Big Smoke – The Cigar Store Indian


In the past, literacy levels were fairly low, meaning that not many people could read signs. Instead, business owners relied on symbols to let passersby know what to expect inside. A pestle and mortar, for example, represented an apothecary, while three gold balls allowed you to identify a shop as a pawn shop. Popular symbols, such as a barber’s shop being recognised by the red, white and blue pole outside even remain today at some establishments! For tobacconists, the chosen symbol was a carving of a wooden Indian.


A tradition originating from the early 1600s, when tobacco became increasingly popular in Britain, this particular carving was chosen to symbolise smoking, as at the time the tobacco supply was largely coming from Native Americans. By 1650, cigar store Indians became renowned as a form of signage to indicate tobacco products being sold. The carvings made at this time were created by people who had never met a Native American, so many of the early figures were given heavily stereotyped features.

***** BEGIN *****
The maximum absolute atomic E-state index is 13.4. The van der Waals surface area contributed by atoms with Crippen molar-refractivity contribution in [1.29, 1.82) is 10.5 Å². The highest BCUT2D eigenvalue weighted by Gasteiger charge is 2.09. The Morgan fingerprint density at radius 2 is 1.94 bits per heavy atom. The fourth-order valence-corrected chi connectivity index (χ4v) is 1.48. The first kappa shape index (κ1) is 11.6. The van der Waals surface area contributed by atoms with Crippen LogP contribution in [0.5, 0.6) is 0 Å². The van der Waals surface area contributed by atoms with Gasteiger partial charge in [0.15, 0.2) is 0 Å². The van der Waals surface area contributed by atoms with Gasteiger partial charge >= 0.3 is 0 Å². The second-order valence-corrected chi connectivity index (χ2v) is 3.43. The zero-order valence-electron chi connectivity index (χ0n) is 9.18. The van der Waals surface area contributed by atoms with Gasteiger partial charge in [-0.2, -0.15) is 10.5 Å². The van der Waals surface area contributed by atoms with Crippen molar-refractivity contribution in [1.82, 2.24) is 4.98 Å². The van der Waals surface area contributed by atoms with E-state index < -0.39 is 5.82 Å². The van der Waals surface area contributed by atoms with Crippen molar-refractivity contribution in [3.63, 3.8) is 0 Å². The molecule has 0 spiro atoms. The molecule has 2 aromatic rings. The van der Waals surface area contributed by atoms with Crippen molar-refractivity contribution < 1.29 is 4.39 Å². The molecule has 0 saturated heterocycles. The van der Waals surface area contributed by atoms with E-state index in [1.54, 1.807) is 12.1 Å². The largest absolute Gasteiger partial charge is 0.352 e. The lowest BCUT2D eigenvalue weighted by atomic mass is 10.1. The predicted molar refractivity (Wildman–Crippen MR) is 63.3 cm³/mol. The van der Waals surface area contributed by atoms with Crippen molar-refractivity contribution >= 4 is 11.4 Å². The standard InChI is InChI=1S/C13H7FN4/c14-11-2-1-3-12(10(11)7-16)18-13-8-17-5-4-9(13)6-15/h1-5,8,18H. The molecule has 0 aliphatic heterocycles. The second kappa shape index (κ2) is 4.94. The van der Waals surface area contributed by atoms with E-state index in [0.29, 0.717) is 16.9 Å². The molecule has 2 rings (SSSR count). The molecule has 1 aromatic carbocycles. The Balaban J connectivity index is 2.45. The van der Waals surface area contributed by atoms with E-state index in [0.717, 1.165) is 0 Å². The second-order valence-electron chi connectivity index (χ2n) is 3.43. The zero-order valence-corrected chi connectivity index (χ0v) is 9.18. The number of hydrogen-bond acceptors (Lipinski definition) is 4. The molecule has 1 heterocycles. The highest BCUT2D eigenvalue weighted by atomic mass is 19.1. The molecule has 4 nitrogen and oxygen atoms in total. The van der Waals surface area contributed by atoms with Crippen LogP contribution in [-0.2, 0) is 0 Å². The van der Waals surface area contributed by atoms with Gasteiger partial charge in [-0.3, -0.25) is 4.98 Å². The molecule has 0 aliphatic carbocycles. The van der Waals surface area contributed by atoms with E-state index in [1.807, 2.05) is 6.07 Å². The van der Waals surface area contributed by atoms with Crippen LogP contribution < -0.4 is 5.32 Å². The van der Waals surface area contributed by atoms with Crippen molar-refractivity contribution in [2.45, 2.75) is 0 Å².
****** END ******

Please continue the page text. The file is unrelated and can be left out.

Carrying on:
With tobacconists expanding their product lines, restrictions on tobacco advertising and concerns regarding the racial sensitivity of earlier iterations of the cigar store Indian, many of the figures were removed from the fronts of shops and placed in museums, antique shops or destroyed for scrap metal. We are lucky enough to still have one; our very own Chief Heckawi, known locally as Big Smoke, resides at our Windsor store! If you can’t make it down to the store to visit him yourself, then you can also spot him on the Wikipedia page for Cigar Store Indians!


Big Smoke knows his cigars, and you’ll find that he recommends only the finest products! Keep an eye out for his seal of approval.